Doing a job of work in House gone quiet
By our lobby correspondent Chandani Kirinde
All was pretty quiet within the Chambers of Parliament during its sessions last week, with four legal amendments being taken up for debate. But news of a visit by President Chandrika Kumaratunga and the Maha Nayaka of the Asgiriya Chapter Ven Udugama Sri Buddharakkitha to the legislature, created a buzz outside the Chambers.

President Kumaratunga had met with PA Parliamentarians in Parliament on Wednesday, while the Maha Nayaka visited the House on Thursday to meet with Buddha Sasana Minister W.J.M. Lokubandara. The Chief Thero along with four others partook their meals in a lunch room of the Parliament and invoked blessings on those present.

Maybe the good behaviour of the MPs was due to the fact that Speaker Joseph Michael Perera informed the House that all four cameras within the Chambers were operational. For several months only one camera which was pointing in the direction of the Speaker had been working.

This came to light when television footages of the unruly incidents in the Chambers in late July, showed only a segment of it.

An amendment to the Factories Ordinance to increase the overtime work entitlement for women from the present 100 hours a year to 60 hours a month was introduced by Labour Minister Mahinda Samarasinghe. "We have to bring our laws in line with laws of other countries. This will benefit women as well as the country," the minister said introducing the amendments.

Most members who followed, paid tribute to the women workers of the country and their contribution to the country's economy but none of the women MPs bothered to speak on the matter nor on another amendment that was brought to the Civil Procedure Code to repeal the provision that debars married women from representing a minor in judicial proceedings. In a Parliament which has less than ten women legislatures among its 225 members, why none of them could stand up and speak on the plight of countless women workers who undergo tremendous hardships in their workplaces cannot be understood.

PA's Jeyaraj Fernandopulle spoke in particular of the women working in the free trade zones in the countries. "They work for 10 - 15 years and leave to get married and raise children but they have no income after they leave. Some form of a pension must be started for them," he suggested. Mr. Fernandopulle also said that many factory owners were defaulting in the payment of EPF and ETF funds and closing factories when ever they chose to, leaving many workers stranded.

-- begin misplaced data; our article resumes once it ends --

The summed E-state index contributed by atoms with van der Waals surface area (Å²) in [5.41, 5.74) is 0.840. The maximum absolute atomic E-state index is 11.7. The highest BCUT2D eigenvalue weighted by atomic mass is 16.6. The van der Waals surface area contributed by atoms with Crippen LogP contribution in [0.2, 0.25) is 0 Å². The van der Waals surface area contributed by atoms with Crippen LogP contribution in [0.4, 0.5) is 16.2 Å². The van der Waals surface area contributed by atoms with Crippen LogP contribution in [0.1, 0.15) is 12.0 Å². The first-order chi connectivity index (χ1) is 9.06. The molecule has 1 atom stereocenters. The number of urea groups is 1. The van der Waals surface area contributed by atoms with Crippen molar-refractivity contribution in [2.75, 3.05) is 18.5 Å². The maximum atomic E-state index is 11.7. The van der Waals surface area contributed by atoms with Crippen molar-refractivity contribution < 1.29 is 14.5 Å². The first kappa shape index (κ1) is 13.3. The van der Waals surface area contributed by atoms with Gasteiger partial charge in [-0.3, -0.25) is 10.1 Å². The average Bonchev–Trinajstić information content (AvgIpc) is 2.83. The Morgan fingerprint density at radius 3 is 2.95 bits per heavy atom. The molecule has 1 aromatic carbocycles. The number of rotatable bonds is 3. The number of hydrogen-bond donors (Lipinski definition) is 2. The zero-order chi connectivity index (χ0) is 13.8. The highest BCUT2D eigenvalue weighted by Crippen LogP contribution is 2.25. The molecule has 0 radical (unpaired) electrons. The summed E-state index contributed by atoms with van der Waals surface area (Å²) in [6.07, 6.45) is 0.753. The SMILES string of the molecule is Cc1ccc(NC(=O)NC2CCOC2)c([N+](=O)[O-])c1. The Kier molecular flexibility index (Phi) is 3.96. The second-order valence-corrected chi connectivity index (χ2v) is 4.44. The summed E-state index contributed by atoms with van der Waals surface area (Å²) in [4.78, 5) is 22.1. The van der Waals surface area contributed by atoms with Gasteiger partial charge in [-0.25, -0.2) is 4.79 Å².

PA Parliamentarian Nimal Siripala De Silva said the opposition too supported laws that make the rights of women equal to that of men as women have surpassed men in many achievements.

The Mutual Assistance in Criminal Matters Bill and the Bail (Amendment) Bill too were debated and passed.

The first Bill will provide for Sri Lanka to exchange information regarding criminal matters with all countries within the Commonwealth as well as several other countries. The second Bill will prevent the granting of bail by the Magistrates Court for a number of offences including homicide, rape, sexual exploitation and attempted murder.

Parliamentarians representing Tamil parties said they would not support the Bail amendment Bill as it had ignored the right to bail of those detained under the PTA. "No bail is allowed if you are held under the PTA. This rigorous provision must be repealed immediately even if the PTA is not abolished soon," TULF lawmaker R.Sampanthan said.

M.I.A.Ismail of the SLMC did not touch on any of the Bills under debate but instead focused on the hardships the Muslims were facing in the east of the country. Another of his colleagues H.M.H. Harees too delivered emotional speech calling for respect for the rights of the Muslims.

Parliamentary Affairs Minister A.H.M.Azwar who spoke on almost every subject under discussion helped liven up the lacklustre debates in his own inimitable style although Justice Minister W.J.M.Lokubandara who introduced three of the amendments too said that there was not very much to debate in them. The Bail (Amendment) Bill had infact been debated and passed just prior to the dissolution of Parliament late last year but had to be re-introduced as the speaker could not sign that Bill once the dissolution took effect.

Although many opposition speakers inferred that the Bail amendment had been brought to put their supporters in jail and keep them there without bail, Defence Minister Tilak Marapana said the provision of appealing to the High Court has been included in the Bill. "The non bailable offences are serious crimes such as rape and murder and I am sure none of the PA members or their supporters would be involved in those kinds of acts," he said.

One wonders why such similar bills cannot be debated simultaneously and passed in a day, without sittings being prolonged . After all the millions spent on the daily running of Parliament are the tax payers money.

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